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Title: Predictability of Extreme Precipitation in Western U.S. Watersheds Based on Atmospheric River Occurrence, Intensity, and Duration

Abstract

In this study, we quantified the relationship between atmospheric rivers (ARs) and occurrence and magnitude of extreme precipitation in western U.S. watersheds, using AR tracking results of Atmospheric River Tracking Method Intercomparison Project and precipitation from a high-resolution regional climate simulation. Our analysis indicates that ARs have the potential of predicting extreme precipitation events at daily scale, with Gilbert Skill Score of ~0.2, and monthly extreme precipitation amount in the west coast watershed is closely related to AR intensity, with correlation coefficients of up to 0.6. The relationship between ARs and precipitation is most significant in the Pacific Northwest and California. Lastly, using K-means clustering algorithm, AR events can be classified into three categories with distinct features: weak ARs, flash ARs, and prolonged ARs. Flash ARs and prolonged ARs, though accounting for less than 50% of total AR events, are more important in controlling regional extreme precipitation patterns, and should be prioritized for future studies of hydrological extreme events.

Authors:
ORCiD logo [1]; ORCiD logo [1]; ORCiD logo [2]; ORCiD logo [1]; ORCiD logo [1];  [1]
  1. Pacific Northwest National Lab. (PNNL), Richland, WA (United States)
  2. Pacific Northwest National Lab. (PNNL), Richland, WA (United States); Ocean University of China, Qingdao (China)
Publication Date:
Research Org.:
Pacific Northwest National Lab. (PNNL), Richland, WA (United States)
Sponsoring Org.:
USDOE Office of Science (SC), Basic Energy Sciences (BES) (SC-22); USDOE Office of Energy Efficiency and Renewable Energy (EERE), Solar Energy Technologies Office (EE-4S)
OSTI Identifier:
1489284
Alternate Identifier(s):
OSTI ID: 1481425
Report Number(s):
PNNL-SA-136740
Journal ID: ISSN 0094-8276
Grant/Contract Number:  
AC05-76RL01830; AC02‐05CH11231; AC06-76RL01830; AC02-05CH11231
Resource Type:
Journal Article: Accepted Manuscript
Journal Name:
Geophysical Research Letters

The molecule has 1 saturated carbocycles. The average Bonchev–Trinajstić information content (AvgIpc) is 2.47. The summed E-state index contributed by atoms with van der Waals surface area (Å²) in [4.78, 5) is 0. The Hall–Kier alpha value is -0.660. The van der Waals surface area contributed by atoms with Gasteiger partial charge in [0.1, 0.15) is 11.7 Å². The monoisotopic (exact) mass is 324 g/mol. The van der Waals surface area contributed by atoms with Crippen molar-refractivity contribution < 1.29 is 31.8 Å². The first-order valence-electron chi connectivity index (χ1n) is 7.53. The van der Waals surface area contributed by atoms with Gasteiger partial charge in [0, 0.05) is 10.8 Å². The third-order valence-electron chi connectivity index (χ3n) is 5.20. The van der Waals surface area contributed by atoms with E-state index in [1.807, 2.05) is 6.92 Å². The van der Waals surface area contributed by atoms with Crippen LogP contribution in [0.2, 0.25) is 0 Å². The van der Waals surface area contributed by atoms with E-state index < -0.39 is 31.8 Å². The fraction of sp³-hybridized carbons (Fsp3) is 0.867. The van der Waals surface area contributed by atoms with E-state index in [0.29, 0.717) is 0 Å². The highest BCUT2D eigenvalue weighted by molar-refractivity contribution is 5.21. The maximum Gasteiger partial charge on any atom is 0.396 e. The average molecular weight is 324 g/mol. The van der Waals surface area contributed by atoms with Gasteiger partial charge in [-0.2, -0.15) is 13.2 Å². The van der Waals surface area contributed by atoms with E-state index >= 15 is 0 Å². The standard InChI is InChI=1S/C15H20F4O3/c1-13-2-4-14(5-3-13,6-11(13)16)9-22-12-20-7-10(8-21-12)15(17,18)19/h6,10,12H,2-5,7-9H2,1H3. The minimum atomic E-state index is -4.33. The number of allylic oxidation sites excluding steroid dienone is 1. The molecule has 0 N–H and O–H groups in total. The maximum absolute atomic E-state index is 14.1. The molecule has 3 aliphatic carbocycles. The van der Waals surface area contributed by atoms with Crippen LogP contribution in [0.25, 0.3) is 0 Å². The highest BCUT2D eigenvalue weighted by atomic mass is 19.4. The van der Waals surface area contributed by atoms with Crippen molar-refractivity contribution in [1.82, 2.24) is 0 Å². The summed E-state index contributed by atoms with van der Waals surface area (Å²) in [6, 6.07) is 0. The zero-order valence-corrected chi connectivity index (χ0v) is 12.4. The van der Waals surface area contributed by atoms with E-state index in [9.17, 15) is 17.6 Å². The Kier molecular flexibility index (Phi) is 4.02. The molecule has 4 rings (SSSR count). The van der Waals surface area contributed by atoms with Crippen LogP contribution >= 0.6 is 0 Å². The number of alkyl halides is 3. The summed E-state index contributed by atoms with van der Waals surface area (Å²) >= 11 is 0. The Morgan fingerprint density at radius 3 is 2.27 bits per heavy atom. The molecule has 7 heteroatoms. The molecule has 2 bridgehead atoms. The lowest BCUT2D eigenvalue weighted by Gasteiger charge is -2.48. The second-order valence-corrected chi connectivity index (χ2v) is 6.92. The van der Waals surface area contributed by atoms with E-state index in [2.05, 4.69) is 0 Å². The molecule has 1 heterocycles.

Additional Journal Information:
Journal Volume: 45; Journal Issue: 21; Journal ID: ISSN 0094-8276
Publisher:
American Geophysical Union
Country of Publication:
United States
Language:
English
Subject:
54 ENVIRONMENTAL SCIENCES; 58 GEOSCIENCES; precipitation; atmospheric river; extreme events; machine learning; prediction

Citation Formats

Chen, Xiaodong, Leung, L. Ruby, Gao, Yang, Liu, Ying, Wigmosta, Mark, and Richmond, Marshall. Predictability of Extreme Precipitation in Western U.S. Watersheds Based on Atmospheric River Occurrence, Intensity, and Duration. United States: N. p., 2018. Web. doi:10.1029/2018GL079831.
Chen, Xiaodong, Leung, L. Ruby, Gao, Yang, Liu, Ying, Wigmosta, Mark, & Richmond, Marshall. Predictability of Extreme Precipitation in Western U.S. Watersheds Based on Atmospheric River Occurrence, Intensity, and Duration. United States. doi:10.1029/2018GL079831.
Chen, Xiaodong, Leung, L. Ruby, Gao, Yang, Liu, Ying, Wigmosta, Mark, and Richmond, Marshall. Wed . "Predictability of Extreme Precipitation in Western U.S. Watersheds Based on Atmospheric River Occurrence, Intensity, and Duration". United States. doi:10.1029/2018GL079831.
@article{osti_1489284,
title = {Predictability of Extreme Precipitation in Western U.S. Watersheds Based on Atmospheric River Occurrence, Intensity, and Duration},
author = {Chen, Xiaodong and Leung, L. Ruby and Gao, Yang and Liu, Ying and Wigmosta, Mark and Richmond, Marshall},
abstractNote = {In this study, we quantified the relationship between atmospheric rivers (ARs) and occurrence and magnitude of extreme precipitation in western U.S. watersheds, using AR tracking results of Atmospheric River Tracking Method Intercomparison Project and precipitation from a high-resolution regional climate simulation. Our analysis indicates that ARs have the potential of predicting extreme precipitation events at daily scale, with Gilbert Skill Score of ~0.2, and monthly extreme precipitation amount in the west coast watershed is closely related to AR intensity, with correlation coefficients of up to 0.6. The relationship between ARs and precipitation is most significant in the Pacific Northwest and California. Lastly, using K-means clustering algorithm, AR events can be classified into three categories with distinct features: weak ARs, flash ARs, and prolonged ARs. Flash ARs and prolonged ARs, though accounting for less than 50% of total AR events, are more important in controlling regional extreme precipitation patterns, and should be prioritized for future studies of hydrological extreme events.},
doi = {10.1029/2018GL079831},
journal = {Geophysical Research Letters},
issn = {0094-8276},
number = 21,
volume = 45,
place = {United States},
year = {2018},
month = {10}
}

Journal Article:
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